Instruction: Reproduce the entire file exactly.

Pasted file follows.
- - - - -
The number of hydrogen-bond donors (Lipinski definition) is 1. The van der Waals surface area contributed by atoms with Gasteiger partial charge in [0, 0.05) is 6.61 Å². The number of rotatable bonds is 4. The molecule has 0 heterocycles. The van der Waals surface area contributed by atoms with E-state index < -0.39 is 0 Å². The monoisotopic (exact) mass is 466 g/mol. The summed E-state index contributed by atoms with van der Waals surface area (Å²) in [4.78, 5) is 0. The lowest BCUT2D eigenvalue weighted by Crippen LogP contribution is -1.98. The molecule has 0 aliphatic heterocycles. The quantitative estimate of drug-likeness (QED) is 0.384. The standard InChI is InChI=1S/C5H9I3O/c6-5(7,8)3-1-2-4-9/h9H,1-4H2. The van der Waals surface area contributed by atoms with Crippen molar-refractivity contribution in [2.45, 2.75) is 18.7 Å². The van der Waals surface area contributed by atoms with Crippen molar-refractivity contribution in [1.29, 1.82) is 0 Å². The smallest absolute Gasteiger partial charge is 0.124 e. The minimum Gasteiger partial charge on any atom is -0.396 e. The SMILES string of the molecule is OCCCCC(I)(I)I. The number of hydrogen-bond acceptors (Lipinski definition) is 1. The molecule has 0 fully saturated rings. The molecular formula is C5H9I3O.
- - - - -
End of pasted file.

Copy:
The number of hydrogen-bond donors (Lipinski definition) is 1. The van der Waals surface area contributed by atoms with Gasteiger partial charge in [0, 0.05) is 6.61 Å². The number of rotatable bonds is 4. The molecule has 0 heterocycles. The van der Waals surface area contributed by atoms with E-state index < -0.39 is 0 Å². The monoisotopic (exact) mass is 466 g/mol. The summed E-state index contributed by atoms with van der Waals surface area (Å²) in [4.78, 5) is 0. The lowest BCUT2D eigenvalue weighted by Crippen LogP contribution is -1.98. The molecule has 0 aliphatic heterocycles. The quantitative estimate of drug-likeness (QED) is 0.384. The standard InChI is InChI=1S/C5H9I3O/c6-5(7,8)3-1-2-4-9/h9H,1-4H2. The van der Waals surface area contributed by atoms with Crippen molar-refractivity contribution in [2.45, 2.75) is 18.7 Å². The van der Waals surface area contributed by atoms with Crippen molar-refractivity contribution in [1.29, 1.82) is 0 Å². The smallest absolute Gasteiger partial charge is 0.124 e. The minimum Gasteiger partial charge on any atom is -0.396 e. The SMILES string of the molecule is OCCCCC(I)(I)I. The number of hydrogen-bond acceptors (Lipinski definition) is 1. The molecule has 0 fully saturated rings. The molecular formula is C5H9I3O.